“You watch this movie,” says comedian John Mulaney, a friend of Birbiglia’s, “and you’re like, Ambition is unattractive, but inaction is insufferable. Seeing it almost made me want to both quit comedy and work twice as hard at it.”
Birbiglia hasn’t experienced either of those particular crises of confidence. He’s known he wanted to be a comedian since he was 16, when his older brother took him to see the absurdist one-liner Steven Wright. He began performing stand-up as a student at Georgetown University, starting with a set during his sophomore year at the “Funniest Person on Campus” contest. “I was pretending to piss my pants onstage,” remembers The Kroll Show’s Nick Kroll, who was in the same contest, “and Mike actually had funny jokes. We were playing at being a comedian, and he already was a comedian.”
From there it was a few short years to an hour-long Comedy Central special and then a CBS sitcom pilot, which never aired. “The fact that my show wasn’t picked up was the luckiest thing that ever happened to me,” Birbiglia says at the restaurant, reaching for a cob of corn — we’re sharing a plate of elote. “Everything predating that sitcom was me auditioning for the industry, and everything after was me trying to create something lasting and real.”
This desire to, in some nearly indefinable and deeply emotional way, make comedy that unites beyond mere shared laughter is apparent in all of Birbiglia’s post-failed-sitcom work. Take, for example, his breakthrough 2008 one-man show, Sleepwalk With Me, which he adapted from a story he told during one of his many guest appearances on This American Life about his own struggles with a rare sleepwalking disorder. There are, among other specifics, shaggy-dog tales that touch on the logistical problem of somnambulism and sleeping in other people’s beds, and that also explain his need to book ground-floor hotel rooms, but it all eventually coheres into a parable about changing your life. (On the subject of change, Birbiglia now sleeps in a sleeping bag.) “Mike doesn’t just do stand-up,” says comedian and You Made It Weird podcast host Pete Holmes. “He’s shown that with a little zooming out, a little structure, comics are so close to something profound and beautiful.” Birbiglia followed that show with a second extended-length monologue, this one about relationships, 2011’s My Girlfriend’s Boyfriend, and then, in 2012, his first directorial effort, a feature-film version of Sleepwalk With Me.(He also still tours as a stand-up and takes the occasional acting gig — he played the brother-in-law of Amy Schumer’s character in Trainwreck.)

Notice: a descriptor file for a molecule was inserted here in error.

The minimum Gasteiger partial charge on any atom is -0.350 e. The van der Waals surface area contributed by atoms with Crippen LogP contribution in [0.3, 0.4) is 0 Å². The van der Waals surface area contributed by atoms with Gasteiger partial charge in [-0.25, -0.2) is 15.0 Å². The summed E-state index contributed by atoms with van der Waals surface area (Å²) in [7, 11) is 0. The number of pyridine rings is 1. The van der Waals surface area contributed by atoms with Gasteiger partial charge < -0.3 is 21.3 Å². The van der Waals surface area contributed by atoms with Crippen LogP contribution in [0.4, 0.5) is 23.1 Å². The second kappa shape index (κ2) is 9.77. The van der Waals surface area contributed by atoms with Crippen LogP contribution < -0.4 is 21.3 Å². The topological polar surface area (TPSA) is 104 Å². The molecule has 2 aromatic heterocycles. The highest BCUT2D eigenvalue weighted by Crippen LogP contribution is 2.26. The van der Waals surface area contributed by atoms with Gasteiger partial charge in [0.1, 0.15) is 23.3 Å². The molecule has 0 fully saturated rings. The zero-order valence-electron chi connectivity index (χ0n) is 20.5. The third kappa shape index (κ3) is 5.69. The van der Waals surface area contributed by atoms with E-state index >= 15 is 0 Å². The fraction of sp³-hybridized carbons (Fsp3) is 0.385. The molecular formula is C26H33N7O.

Whether Birbiglia’s comedy can be lucrative as well as galvanizing is another matter, one with which he says he’s unconcerned. He turned down a development proposal from ABC that was engineered by Jimmy Kimmel, a longtime fan of his work. “The only way I could do something on a network,” Birbiglia says, “is if they just said, ‘Here’s the airtime, deliver us a show.’ ” He also currently operates without a manager. He does, though, have an agent, whom he’s told, “I may not be your biggest client, but I am still going to be around when the [current comedy] boom ends.”
Yet for all his idealistic talk about connection, Birbiglia is a man who just made a movie about professional envy. So when I ask how he’s felt over the years seeing friends and colleagues like Kroll, Holmes, and Mulaney get TV shows with their names in the title, he grins. “When you mention them,” he says, “I do remember varying degrees of bitterness.” We’ve all been there. It’s a classic Birbiglia move: bitterness as a bonding experience.
*This article appears in the July 11, 2016 issue of New York Magazine.